Mapping Dublin parish boundaries

TLDR: Go straight to the Dublin Parish Boundaries map.

In Ireland, most primary schools are run by the Catholic Church and the rules for enrolling often include complex lists of rules with those in the local parish often being preferred. This means when you are looking for accommodation to rent or buy it can be very important to know in advance which parish the property is located in.

The Dublin Archdiocese has a map of all the churches in Dublin but unfortunately it doesn’t seem to be working at the moment. Individual parishes sometimes have maps although these are often either static scanned documents or sometimes even hand-drawn sketches.

So how can we make these parish boundaries available on a modern map interface?

Fortunately for our purposes, the Catholic parishes are such an integral part of Irish society that the national Central Statistics Office reports their boundaries as part of its census data. This data is available under a custom non-commercial license from Ordnance Survey Ireland.

The data the CSO provide is in the form of Shapefiles but we can convert them to the more palatable GeoJSON format using the ogr2ogr utility from GDAL:

ogr2ogr -f GeoJSON -t_srs crs:84 new_file.geojson original_file.shp

Github provides a really useful GeoJSON renderer on their site but also for embedded maps. This means we don’t have to worry about creating a map and adding the parish boundaries as a layer.

The final piece of the puzzle is how to make the map available on the web. For this I used Cloud Foundry and in particular Pivotal’s hosted Cloud Foundry instance called Pivotal Web Services. [Disclaimer: I work for Pivotal but not on Cloud Foundry.]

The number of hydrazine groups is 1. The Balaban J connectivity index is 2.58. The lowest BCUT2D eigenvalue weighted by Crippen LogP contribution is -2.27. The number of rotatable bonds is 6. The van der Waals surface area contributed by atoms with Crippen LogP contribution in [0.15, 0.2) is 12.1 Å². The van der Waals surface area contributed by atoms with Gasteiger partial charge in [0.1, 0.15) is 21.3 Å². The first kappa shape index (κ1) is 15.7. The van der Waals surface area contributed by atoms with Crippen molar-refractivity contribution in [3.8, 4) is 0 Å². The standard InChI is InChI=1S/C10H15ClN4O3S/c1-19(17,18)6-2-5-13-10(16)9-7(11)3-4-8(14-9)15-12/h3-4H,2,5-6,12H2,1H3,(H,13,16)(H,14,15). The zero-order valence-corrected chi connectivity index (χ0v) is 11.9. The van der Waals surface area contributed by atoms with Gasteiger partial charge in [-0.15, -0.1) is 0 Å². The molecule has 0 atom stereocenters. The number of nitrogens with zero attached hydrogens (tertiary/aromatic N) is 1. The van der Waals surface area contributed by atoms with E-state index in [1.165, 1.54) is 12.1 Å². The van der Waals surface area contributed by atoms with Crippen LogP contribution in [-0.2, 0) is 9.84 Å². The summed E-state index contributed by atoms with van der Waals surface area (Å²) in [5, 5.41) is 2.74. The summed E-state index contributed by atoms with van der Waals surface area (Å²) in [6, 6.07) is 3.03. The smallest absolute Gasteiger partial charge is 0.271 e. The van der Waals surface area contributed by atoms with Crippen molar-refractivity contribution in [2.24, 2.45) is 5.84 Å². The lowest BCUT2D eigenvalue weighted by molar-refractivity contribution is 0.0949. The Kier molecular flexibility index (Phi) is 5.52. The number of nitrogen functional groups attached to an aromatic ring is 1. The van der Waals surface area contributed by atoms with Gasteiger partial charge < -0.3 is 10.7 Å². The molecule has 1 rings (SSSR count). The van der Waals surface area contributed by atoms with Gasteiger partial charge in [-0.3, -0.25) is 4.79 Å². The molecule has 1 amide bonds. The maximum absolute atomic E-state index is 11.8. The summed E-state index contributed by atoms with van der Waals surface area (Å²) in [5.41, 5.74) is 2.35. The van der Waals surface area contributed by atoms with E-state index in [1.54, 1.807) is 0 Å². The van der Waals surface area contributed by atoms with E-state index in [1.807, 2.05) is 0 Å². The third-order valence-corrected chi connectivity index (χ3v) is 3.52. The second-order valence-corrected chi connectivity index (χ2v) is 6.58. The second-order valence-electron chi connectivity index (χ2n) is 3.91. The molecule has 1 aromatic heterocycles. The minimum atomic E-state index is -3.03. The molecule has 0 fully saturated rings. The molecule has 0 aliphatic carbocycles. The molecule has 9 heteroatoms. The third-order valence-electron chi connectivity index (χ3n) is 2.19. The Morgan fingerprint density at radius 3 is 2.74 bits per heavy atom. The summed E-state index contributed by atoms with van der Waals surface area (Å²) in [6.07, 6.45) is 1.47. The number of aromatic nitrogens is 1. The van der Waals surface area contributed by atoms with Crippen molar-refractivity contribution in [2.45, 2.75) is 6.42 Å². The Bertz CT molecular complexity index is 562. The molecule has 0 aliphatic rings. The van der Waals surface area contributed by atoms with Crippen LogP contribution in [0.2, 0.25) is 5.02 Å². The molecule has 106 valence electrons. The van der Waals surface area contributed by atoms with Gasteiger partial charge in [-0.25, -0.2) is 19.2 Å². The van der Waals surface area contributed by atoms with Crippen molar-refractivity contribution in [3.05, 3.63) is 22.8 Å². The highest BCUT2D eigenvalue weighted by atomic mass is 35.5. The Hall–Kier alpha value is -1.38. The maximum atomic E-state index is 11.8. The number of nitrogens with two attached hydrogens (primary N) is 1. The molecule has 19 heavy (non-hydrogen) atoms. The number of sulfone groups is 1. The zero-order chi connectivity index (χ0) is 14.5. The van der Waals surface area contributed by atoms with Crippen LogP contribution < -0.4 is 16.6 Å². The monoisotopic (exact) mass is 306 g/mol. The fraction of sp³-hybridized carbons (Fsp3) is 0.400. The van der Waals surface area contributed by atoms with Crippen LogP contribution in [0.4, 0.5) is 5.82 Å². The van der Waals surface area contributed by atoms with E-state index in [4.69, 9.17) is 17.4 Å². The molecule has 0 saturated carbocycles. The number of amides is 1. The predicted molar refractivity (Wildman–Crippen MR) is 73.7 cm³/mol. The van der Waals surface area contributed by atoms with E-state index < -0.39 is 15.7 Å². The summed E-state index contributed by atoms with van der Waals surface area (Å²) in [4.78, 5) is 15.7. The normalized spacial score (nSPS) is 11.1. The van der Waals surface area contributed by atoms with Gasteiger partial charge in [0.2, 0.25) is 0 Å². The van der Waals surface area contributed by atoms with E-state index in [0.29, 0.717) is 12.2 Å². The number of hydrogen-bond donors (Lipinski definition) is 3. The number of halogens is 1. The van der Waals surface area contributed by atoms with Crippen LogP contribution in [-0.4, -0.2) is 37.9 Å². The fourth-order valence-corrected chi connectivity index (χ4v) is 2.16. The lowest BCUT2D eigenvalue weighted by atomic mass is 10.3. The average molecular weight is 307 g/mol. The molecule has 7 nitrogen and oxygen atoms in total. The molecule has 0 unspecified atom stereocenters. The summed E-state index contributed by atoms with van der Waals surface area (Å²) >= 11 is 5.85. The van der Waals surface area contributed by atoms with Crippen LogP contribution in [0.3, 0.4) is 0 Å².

I made a simple HTML page and using the Staticfile buildpack I was able to just do cf push to get the Dublin parish boundaries map up and running.

The final GeoJSON map as rendered by Github

One note of caution: the parish boundaries in the Census data may not correspond to those used by parishes or schools so please double check carefully before making any life-changing decisions!

 

Ian

A physicist by training, I am curious about the world around us, from the smallest to the largest scales. I am now a part of the Pivotal Data Science team and work on interesting data science and predictive analytics projects across a wide range of industries. On Twitter I'm @ianhuston, and on Github I'm ihuston.

 

Leave a Reply

Your email address will not be published. Required fields are marked *

Bear